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The Ordinance Passed

Union or Secession
  • The Ordinance Passed
Artist David Hunter Strother sketched a scene in the town of Charles Town, in Jefferson County, when news arrived that the Virginia Convention had adopted an Ordinance of Secession.
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The Ordinance Passed

David Hunter Strother, The Ordinance Passed, Charlestown, Va., Pierre Morand Memorial, Special Collections, Library of Virginia.

Artist David Hunter Strother sketched a scene in the town of Charles Town, in Jefferson County, in the Potomac River valley, when news arrived that the Virginia Convention had adopted an Ordinance of Secession on April 17, 1861. The two delegates from Jefferson County both voted against secession when a motion failed to pass on April 4. On April 17, when it passed, Alfred Madison Barbour was absent, and Logan Osborn voted against it. Barbour later stated that had he been present he would have voted for it, and Osborn later changed his vote. Both men signed the Ordinance of Secession in the summer of 1861.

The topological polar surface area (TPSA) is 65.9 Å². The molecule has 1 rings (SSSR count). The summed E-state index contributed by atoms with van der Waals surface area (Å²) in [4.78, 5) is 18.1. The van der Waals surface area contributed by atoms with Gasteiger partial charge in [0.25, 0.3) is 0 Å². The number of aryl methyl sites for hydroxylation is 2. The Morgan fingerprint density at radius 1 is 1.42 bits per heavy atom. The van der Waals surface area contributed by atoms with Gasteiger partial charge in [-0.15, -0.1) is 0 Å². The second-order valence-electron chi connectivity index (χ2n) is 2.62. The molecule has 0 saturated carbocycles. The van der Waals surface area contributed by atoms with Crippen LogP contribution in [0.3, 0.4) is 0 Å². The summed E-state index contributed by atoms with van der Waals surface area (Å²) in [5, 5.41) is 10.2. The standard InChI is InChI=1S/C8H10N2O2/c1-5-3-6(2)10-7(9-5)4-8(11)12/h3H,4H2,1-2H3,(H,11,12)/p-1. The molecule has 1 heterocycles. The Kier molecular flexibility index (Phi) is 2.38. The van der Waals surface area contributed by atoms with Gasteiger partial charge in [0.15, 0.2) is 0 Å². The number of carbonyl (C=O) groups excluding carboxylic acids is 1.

Born on September 26, 1816, at Martinsburg, Virginia, David Hunter Strother was one of the best-known illustrators in the United States by the eve of the Civil War. In 1853 he achieved fame as "Porte Crayon" for a series of illustrated articles on Virginia published by Harper's New Monthly Magazine. He served in the Union army during the Civil War. His memoirs of the war were published in eleven installments in Harper's Monthly between June 1866 and April 1868. Strother died at Charles Town, Jefferson County, West Virginia, on March 8, 1888.